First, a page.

Members asked how the DoH would deal with the manuals, given that many traditional practitioners may have difficulty creating them, and asked for clarity on criteria around historical use. Members were interested in how the Department would regulate practice and training, pointing out that strict regulation was necessary to avoid practitioners posing any danger to their communities, and the answers also spoke to foreign practitioners, as well as accreditation of institutions. Members were critical of the fact that the DoH had apparently failed to follow up timeously on some matters, which had opened it up to criticism by the TNHA in the last meeting, and called upon the Department to be punctilious about attending to requests, and do proper consultation. They recommended that the Department conduct inspections in each province to establish how many practitioners were practising, and their origins, and for constant follow-ups. They asked how long the interim arrangement with the Council was to last, whether the DoH was in consultation with the Department of Justice and Constitutional Development to ensure firm implementation, and how it would ensure better knowledge around the legislation. Further questions related to the categories of complementary medicine, how health drinks would be regulated, and the manner of conducting tests, the functions and limitations of the Pricing Committee, and the reasoning behind the change in structure, putting a CEO in place. The Parliamentary Legal Advisor was asked to expand on the process for bringing amendments to the NA, and the Committee wanted more input from the DoH and State Law Advisors as it proceeded clause by clause through the Bill in future meetings. The Committee finally adopted minutes between 29 October 2014 and 18 February 2015.
Medicines & Related Substances Amendment Bill
Department of Health response to submission of Traditional & Natural Health Alliance
Ms Malebona P Matsoso, Director-General, Department of Health, presented the Department's response to the submission of the Traditional and Natural Health Alliance (the Alliance or TNHA) at a previous meeting. The Department of Health (DoH or the Department) had noted the issues that were raised. The Department attempted to get the World Health Organisation (WHO) expert on traditional medicine to present to the Committee, but that could not be arranged. However, that expert had supplied the Department with documents to assist in addressing the uncertainty from the previous meeting. The first document dealt with the question to the Department, specifically asking for clarity on the definitions around traditional medicine and what else had been developed in the African region, to give an indication of what guidelines had been developed. She explained that each WHO region had its own guidelines, and the Department also had the guidelines of the Eastern Mediterranean region, which was geographically the Middle East, along with those for the African region, and both of these would be used in giving background to the presentation.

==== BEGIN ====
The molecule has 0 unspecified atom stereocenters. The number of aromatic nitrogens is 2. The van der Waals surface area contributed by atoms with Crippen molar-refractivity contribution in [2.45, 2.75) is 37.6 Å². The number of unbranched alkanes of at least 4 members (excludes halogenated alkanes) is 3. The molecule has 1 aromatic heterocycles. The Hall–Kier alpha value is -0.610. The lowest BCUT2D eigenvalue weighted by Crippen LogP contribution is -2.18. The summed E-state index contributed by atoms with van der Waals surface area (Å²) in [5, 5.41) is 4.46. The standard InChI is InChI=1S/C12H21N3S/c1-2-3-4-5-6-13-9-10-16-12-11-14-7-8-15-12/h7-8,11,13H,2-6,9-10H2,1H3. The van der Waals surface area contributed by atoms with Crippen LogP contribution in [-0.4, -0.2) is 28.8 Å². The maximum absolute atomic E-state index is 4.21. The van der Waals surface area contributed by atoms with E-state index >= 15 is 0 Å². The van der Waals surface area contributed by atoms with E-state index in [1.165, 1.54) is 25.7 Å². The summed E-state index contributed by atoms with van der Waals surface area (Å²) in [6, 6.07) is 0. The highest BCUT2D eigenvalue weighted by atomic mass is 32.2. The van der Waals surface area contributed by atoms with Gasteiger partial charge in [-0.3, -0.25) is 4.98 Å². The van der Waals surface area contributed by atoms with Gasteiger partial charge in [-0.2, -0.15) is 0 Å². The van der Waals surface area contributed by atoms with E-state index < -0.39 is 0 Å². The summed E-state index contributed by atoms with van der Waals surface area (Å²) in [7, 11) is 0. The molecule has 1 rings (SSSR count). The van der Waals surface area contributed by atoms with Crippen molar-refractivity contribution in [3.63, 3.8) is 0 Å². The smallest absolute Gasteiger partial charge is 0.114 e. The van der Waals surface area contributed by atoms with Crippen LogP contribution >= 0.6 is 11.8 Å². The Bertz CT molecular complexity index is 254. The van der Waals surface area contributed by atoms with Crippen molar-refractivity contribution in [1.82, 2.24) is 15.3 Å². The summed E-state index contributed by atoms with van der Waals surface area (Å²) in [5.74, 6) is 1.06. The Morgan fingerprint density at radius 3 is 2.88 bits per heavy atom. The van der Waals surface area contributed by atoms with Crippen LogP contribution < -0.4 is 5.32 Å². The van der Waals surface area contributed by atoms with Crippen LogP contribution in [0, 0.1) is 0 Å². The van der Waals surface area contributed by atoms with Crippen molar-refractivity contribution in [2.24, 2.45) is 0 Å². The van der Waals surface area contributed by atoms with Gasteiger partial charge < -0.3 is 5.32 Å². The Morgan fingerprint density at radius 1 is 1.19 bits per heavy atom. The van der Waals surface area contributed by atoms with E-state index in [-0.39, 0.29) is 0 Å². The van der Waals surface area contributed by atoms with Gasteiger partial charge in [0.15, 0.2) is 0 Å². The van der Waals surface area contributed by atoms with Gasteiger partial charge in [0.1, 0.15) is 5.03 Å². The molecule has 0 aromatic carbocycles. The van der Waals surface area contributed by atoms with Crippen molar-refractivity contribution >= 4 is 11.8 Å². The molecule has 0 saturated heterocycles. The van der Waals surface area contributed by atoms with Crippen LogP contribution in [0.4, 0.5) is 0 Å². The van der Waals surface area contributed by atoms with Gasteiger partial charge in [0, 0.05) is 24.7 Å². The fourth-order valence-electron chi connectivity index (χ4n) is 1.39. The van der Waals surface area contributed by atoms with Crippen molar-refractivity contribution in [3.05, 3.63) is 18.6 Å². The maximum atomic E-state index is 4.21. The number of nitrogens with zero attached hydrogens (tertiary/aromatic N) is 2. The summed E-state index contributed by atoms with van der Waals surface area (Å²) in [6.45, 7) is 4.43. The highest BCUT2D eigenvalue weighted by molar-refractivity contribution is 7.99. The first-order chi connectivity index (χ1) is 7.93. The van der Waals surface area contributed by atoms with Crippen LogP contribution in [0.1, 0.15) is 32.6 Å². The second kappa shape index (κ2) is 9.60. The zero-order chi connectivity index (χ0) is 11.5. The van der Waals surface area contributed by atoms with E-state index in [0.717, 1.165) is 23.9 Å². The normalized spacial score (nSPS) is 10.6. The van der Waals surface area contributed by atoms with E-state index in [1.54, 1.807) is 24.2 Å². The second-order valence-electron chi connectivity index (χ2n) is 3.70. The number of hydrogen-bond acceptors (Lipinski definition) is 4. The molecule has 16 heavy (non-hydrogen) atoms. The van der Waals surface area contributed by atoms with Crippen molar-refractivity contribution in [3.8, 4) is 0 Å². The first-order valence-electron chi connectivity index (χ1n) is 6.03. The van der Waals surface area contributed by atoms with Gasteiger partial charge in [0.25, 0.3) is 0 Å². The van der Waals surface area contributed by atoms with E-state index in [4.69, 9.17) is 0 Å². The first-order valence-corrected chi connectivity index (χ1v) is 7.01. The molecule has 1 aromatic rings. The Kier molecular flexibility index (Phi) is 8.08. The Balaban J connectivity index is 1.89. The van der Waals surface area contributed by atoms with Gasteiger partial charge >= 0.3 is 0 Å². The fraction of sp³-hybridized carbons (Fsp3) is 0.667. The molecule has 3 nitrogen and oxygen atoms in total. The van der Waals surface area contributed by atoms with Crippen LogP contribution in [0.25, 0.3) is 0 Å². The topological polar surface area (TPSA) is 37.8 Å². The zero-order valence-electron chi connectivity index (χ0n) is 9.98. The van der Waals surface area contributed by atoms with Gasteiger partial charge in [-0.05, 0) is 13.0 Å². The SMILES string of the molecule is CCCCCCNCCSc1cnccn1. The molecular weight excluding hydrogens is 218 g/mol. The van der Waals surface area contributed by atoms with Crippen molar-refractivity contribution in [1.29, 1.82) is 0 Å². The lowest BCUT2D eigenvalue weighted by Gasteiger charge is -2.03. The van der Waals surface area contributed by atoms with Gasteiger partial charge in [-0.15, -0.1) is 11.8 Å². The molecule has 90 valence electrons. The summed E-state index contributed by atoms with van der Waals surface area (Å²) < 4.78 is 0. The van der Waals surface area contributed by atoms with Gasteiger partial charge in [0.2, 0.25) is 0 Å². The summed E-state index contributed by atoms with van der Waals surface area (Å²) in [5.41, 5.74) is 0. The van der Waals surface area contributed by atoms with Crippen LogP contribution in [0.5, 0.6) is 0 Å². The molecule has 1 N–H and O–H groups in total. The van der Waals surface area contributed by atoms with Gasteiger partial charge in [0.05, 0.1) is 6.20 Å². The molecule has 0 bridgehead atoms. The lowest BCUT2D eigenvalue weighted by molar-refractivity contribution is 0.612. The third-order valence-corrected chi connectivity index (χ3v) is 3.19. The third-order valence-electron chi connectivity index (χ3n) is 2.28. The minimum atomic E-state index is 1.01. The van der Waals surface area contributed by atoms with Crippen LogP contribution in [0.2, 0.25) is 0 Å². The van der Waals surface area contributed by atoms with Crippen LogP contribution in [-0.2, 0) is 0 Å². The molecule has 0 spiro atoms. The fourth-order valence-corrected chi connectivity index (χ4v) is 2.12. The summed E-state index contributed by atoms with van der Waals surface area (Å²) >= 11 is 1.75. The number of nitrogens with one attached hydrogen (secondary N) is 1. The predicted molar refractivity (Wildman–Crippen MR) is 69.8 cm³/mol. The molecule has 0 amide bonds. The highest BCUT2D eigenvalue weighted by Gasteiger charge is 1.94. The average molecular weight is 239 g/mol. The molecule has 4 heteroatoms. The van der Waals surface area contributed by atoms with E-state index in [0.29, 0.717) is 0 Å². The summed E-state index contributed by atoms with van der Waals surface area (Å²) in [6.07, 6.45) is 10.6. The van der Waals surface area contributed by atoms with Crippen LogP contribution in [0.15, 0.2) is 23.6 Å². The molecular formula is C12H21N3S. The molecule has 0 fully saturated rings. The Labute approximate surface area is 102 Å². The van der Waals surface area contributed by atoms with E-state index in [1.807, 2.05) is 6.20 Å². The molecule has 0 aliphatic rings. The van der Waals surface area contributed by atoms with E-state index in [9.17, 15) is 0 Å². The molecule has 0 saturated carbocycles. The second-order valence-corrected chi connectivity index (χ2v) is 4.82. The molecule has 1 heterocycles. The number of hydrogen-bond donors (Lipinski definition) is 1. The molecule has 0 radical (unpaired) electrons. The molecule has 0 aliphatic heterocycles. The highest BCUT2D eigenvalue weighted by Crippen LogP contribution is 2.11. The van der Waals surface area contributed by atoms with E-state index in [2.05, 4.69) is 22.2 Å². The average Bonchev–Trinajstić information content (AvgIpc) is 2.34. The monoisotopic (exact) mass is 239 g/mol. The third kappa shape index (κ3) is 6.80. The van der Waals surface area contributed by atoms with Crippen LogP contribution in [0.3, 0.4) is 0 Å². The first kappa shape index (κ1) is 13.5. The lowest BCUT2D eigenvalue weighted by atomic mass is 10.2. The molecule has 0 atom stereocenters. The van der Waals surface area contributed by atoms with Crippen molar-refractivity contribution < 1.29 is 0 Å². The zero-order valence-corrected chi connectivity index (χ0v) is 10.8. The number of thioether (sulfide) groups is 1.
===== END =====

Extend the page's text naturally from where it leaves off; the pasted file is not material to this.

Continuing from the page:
She noted that in the previous meeting, there was no clear understanding of what the definitions of the WHO were for "medicine" and the definitions were used in a general sense. The Department was advised by the expert, Prof Castillo, who clarified the various definitions that had formed the main bone of contention in the previous meeting. These were outlined in the initial three pages of the WHO definitions document. That document also included the policies that other African countries had adopted on traditional medicines. The definitions which had been given were adopted at both regions.
She added that page 3 also made reference to traditional and complementary medicines regulation, with particular focus on regulating the practitioners, the practice and the products. The regulation of the practitioner and the practice were covered by the Traditional Practitioners Act, but there were products that were intricately linked to the practice which were available in crude form. Section 27 of the Act made provision for the Minister to regulate the products which were available in crude form.